Irish metallers take a giant leap forwards

Forget the music just for a second, even before you put this record on, everything about the third album from Fireland screams class and quality.

The cover – about as metal as you could possibly get – the name of the album, blimey even the name of the band, tells you that “Believe Or Die” is set to be quite a trip.

Happily, the album more than lives up to those initial thoughts.

It is a different Fireland than before too – not radically in as much as this is not a dubstep record and it still knows its way around a Maiden-type gallop – but it is a more Euro and bombastic collection than perhaps previously.

Much of the reason for that is that band main man Steve Moore (also of Stormzone) finally found a vocalist in David Brown (Chaos Frame) who could carry off his vision. Brown does a stunning job throughout, as the band as a whole moves to another level here.

The nine tracks come bursting out of the traps with the fists in the air chorus of “John Rock” and in reality there is no stopping throughout the rest.

The title track pulls off the neat track of sounding epic in only five minutes, “My Enemy’s Enemy” seethes with an undercurrent of rage like Blaze Bayley at his best, “Ironclad” is a wonderful example of how metal should get played in 2016 and is a real highlight of the collection, while “Burning Scarecrow” chugs like it has serious business to attend to.

Indeed, this is one of those rarest of things. A record with barely anything approaching a weak point. It doesn’t matter where you look there is something superb staring right back at you. “Hell Hotel” wherein Brown is at his most varied and unsettling is quite unexpected, but there is no doubt at all about the most ambitious thing here.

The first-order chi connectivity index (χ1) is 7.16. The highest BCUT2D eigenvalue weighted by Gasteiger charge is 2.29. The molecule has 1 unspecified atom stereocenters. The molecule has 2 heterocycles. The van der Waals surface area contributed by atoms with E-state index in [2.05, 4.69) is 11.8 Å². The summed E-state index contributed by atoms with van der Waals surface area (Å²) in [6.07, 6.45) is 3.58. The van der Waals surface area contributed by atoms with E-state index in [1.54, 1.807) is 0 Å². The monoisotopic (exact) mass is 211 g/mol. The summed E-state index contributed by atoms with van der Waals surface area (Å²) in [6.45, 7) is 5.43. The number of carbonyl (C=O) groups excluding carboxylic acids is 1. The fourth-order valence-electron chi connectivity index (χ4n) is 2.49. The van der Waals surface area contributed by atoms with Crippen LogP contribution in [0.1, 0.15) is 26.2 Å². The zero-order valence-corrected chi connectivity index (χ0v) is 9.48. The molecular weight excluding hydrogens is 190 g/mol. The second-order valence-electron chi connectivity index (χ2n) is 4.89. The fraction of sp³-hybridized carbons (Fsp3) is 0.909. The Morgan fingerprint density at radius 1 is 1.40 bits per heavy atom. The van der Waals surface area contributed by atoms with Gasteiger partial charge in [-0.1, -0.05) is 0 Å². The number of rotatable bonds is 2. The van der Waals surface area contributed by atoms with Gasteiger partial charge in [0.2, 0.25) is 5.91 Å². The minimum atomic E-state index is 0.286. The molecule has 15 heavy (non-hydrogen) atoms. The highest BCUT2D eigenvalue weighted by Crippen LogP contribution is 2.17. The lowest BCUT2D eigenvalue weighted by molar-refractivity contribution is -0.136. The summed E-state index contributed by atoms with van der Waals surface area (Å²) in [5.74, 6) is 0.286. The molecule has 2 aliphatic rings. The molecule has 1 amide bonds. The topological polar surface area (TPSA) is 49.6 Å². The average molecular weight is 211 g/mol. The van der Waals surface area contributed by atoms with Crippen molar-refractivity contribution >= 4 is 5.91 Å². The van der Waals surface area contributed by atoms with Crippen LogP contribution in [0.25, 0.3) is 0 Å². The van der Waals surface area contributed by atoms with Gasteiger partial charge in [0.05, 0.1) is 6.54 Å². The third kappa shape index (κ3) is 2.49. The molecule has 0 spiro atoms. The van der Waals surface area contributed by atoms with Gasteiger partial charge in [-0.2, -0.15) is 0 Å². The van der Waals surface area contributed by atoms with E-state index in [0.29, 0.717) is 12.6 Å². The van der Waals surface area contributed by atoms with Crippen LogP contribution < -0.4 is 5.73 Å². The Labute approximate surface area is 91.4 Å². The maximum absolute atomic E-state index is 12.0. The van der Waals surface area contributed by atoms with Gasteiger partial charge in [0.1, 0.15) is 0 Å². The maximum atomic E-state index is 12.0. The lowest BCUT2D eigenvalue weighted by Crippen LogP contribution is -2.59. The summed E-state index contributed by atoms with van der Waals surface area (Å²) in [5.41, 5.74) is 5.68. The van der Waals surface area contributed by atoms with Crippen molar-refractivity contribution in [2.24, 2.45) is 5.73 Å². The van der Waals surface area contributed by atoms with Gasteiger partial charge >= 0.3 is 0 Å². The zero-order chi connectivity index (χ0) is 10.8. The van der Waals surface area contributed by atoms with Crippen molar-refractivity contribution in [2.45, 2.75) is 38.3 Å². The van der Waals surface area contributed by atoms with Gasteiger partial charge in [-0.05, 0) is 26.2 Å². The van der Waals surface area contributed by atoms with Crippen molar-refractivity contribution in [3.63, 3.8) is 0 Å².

“Fallen II” is a sequel to a track that originally appeared on their 2008 debut, and there is so much packed into its nine and a half minutes that it amounts to a potted history of metal, and its soaring intentions are sure to make this as much of a favourite as its predecessor was.

“Murderhole” by contrast to it is a little understated, but even with the throttle pulled back there is something special here, and the use of keyboards and threatening in “Hate Will Live On” take that into modern areas that perhaps this band have not been in before – and the orchestration effects give it a real sense of grandeur.

There have been many albums of this type this year as genuine heavy metal – as opposed to a load of kids in skinny jeans recycling Meshuggah riffs – has undergone a real renaissance, just recently on these pages we’ve reviewed new stuff from the likes of Hammerfall, Civil War and Freedom Call, this might just be the best of the lot.

We’ve often said on MV that this type of traditional metal, power metal, call it what you will, is what people who don’t like metal think metal sounds like. That’s still true, only with “III- Believe Or Die” Fireland have made something that should be played to most of the other bands around to show them how it should be done too.

Rating 9/10